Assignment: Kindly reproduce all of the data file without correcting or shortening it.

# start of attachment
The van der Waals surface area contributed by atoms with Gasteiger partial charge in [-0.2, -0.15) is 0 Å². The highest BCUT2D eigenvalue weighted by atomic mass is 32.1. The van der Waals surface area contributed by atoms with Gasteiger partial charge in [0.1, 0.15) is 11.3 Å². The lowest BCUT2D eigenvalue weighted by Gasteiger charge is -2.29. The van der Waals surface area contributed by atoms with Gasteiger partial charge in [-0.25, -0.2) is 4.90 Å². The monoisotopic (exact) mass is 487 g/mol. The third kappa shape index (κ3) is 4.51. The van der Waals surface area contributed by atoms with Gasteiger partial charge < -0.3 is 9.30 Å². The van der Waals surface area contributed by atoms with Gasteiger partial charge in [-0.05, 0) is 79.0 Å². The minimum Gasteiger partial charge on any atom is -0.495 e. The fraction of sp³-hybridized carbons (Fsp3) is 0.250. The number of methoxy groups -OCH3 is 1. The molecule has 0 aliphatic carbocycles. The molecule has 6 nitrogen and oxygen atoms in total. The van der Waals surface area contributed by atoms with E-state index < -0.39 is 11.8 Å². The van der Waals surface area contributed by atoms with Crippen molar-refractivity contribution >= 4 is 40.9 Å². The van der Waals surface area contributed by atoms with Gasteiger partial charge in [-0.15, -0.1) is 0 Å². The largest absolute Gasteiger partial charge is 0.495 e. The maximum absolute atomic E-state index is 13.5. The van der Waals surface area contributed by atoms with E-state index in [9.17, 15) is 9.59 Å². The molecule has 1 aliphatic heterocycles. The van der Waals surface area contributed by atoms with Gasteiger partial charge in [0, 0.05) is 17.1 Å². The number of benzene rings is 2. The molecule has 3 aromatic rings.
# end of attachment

The van der Waals surface area contributed by atoms with Gasteiger partial charge in [-0.2, -0.15) is 0 Å². The highest BCUT2D eigenvalue weighted by atomic mass is 32.1. The van der Waals surface area contributed by atoms with Gasteiger partial charge in [0.1, 0.15) is 11.3 Å². The lowest BCUT2D eigenvalue weighted by Gasteiger charge is -2.29. The van der Waals surface area contributed by atoms with Gasteiger partial charge in [-0.25, -0.2) is 4.90 Å². The monoisotopic (exact) mass is 487 g/mol. The third kappa shape index (κ3) is 4.51. The van der Waals surface area contributed by atoms with Gasteiger partial charge < -0.3 is 9.30 Å². The van der Waals surface area contributed by atoms with Gasteiger partial charge in [-0.05, 0) is 79.0 Å². The minimum Gasteiger partial charge on any atom is -0.495 e. The fraction of sp³-hybridized carbons (Fsp3) is 0.250. The number of methoxy groups -OCH3 is 1. The molecule has 0 aliphatic carbocycles. The molecule has 6 nitrogen and oxygen atoms in total. The van der Waals surface area contributed by atoms with E-state index < -0.39 is 11.8 Å². The van der Waals surface area contributed by atoms with Crippen molar-refractivity contribution >= 4 is 40.9 Å². The van der Waals surface area contributed by atoms with Gasteiger partial charge in [-0.15, -0.1) is 0 Å². The largest absolute Gasteiger partial charge is 0.495 e. The maximum absolute atomic E-state index is 13.5. The van der Waals surface area contributed by atoms with E-state index in [9.17, 15) is 9.59 Å². The molecule has 1 aliphatic heterocycles. The van der Waals surface area contributed by atoms with Gasteiger partial charge in [0, 0.05) is 17.1 Å². The number of benzene rings is 2. The molecule has 3 aromatic rings.